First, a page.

French justice minister resigns

France’s Justice Minister Christine Taubira resigns as parliament prepares to examine controversial constitutional reforms

Photo by: Reuters
Photo by: Reuters

France's Justice Minister Christiane Taubira (L), answers questions during a government session at the National Assembly in Paris, France, January 12, 2016.

France’s Justice Minister Christine Taubira, often a critique of the French government’s policy on matters of law and order enforcement, resigned on Wednesday, President Francois Hollande’s office said in a statement.

The announcement was made as the parliament prepared to examine a controversial constitutional reform allowing people convicted of terrorism to be stripped of their citizenship in certain circumstances.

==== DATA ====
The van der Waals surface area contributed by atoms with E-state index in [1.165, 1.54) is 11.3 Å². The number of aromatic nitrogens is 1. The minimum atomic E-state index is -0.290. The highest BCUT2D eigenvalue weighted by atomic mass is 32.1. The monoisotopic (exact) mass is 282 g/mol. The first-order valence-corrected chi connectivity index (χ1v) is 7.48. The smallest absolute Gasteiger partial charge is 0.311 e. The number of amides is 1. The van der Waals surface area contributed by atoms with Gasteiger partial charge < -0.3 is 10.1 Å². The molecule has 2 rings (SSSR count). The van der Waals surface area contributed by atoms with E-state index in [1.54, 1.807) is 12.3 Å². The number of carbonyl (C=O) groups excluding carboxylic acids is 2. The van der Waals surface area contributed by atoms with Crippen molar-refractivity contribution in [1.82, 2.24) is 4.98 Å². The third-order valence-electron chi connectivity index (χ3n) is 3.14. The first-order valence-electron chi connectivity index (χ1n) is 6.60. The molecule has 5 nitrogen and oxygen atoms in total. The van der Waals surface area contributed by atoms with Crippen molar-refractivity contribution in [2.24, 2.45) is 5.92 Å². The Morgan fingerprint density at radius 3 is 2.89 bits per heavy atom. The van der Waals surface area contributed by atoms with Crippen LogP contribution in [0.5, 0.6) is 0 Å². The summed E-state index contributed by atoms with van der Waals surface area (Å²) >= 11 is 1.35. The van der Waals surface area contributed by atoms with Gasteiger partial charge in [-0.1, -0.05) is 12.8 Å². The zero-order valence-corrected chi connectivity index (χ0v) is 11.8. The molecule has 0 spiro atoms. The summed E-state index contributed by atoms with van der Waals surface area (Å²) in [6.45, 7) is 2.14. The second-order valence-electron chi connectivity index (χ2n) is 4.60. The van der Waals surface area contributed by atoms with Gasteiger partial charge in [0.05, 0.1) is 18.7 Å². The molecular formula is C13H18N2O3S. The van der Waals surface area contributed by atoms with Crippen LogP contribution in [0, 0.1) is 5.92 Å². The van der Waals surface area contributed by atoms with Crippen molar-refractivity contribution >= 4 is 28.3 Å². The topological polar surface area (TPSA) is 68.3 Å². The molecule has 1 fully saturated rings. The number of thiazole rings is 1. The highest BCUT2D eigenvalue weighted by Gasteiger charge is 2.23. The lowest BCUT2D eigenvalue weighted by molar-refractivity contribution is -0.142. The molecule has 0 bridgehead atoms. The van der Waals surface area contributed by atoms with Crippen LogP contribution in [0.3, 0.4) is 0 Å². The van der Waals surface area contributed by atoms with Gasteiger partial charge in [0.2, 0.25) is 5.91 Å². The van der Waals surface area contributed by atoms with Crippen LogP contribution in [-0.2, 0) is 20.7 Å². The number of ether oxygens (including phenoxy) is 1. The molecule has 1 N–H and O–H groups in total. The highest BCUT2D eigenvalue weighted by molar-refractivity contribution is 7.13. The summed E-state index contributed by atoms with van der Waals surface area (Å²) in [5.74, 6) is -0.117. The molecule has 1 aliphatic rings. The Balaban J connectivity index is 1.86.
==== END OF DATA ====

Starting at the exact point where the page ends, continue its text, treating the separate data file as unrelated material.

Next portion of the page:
Taubira said on her Twitter account, “Sometimes you remain in place to resist. Sometimes resisting means you go."

Taubira will be replaced by Jean Jacques Urvoas, a statement released from Hollande’s office said.

Urvoas is widely regarded as being more supportive of Prime Minister Manuel Valls and President Francois Hollande.

Taubira, born in French Guiana on Feb. 2 1952, was often recognised as having an active role on major social policy change such as same sex marriage.

Her resignation comes amid talks in French media of a possible broader shakeup of Hollande’s team as it heads into its last full year before presidential and legislative elections in 2017.

TRTWorld, Reuters